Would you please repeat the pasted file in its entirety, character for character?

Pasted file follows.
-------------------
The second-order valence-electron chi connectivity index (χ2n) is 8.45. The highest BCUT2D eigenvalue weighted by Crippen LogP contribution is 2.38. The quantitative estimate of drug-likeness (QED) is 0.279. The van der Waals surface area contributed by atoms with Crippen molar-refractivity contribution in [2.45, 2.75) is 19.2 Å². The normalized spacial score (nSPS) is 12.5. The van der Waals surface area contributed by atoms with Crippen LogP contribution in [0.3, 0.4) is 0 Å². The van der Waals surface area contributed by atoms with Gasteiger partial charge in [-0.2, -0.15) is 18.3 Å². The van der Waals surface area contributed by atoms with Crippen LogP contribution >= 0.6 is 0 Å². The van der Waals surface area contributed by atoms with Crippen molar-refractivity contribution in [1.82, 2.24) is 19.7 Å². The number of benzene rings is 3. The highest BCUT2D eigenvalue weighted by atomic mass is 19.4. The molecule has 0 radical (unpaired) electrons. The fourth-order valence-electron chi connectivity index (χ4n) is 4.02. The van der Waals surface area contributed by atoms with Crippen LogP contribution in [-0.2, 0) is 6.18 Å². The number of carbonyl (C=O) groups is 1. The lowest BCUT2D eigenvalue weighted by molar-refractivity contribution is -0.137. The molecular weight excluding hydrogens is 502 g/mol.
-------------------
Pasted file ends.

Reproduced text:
The second-order valence-electron chi connectivity index (χ2n) is 8.45. The highest BCUT2D eigenvalue weighted by Crippen LogP contribution is 2.38. The quantitative estimate of drug-likeness (QED) is 0.279. The van der Waals surface area contributed by atoms with Crippen molar-refractivity contribution in [2.45, 2.75) is 19.2 Å². The normalized spacial score (nSPS) is 12.5. The van der Waals surface area contributed by atoms with Crippen LogP contribution in [0.3, 0.4) is 0 Å². The van der Waals surface area contributed by atoms with Gasteiger partial charge in [-0.2, -0.15) is 18.3 Å². The van der Waals surface area contributed by atoms with Crippen LogP contribution >= 0.6 is 0 Å². The van der Waals surface area contributed by atoms with Crippen molar-refractivity contribution in [1.82, 2.24) is 19.7 Å². The number of benzene rings is 3. The highest BCUT2D eigenvalue weighted by atomic mass is 19.4. The molecule has 0 radical (unpaired) electrons. The fourth-order valence-electron chi connectivity index (χ4n) is 4.02. The van der Waals surface area contributed by atoms with Crippen LogP contribution in [-0.2, 0) is 6.18 Å². The number of carbonyl (C=O) groups is 1. The lowest BCUT2D eigenvalue weighted by molar-refractivity contribution is -0.137. The molecular weight excluding hydrogens is 502 g/mol.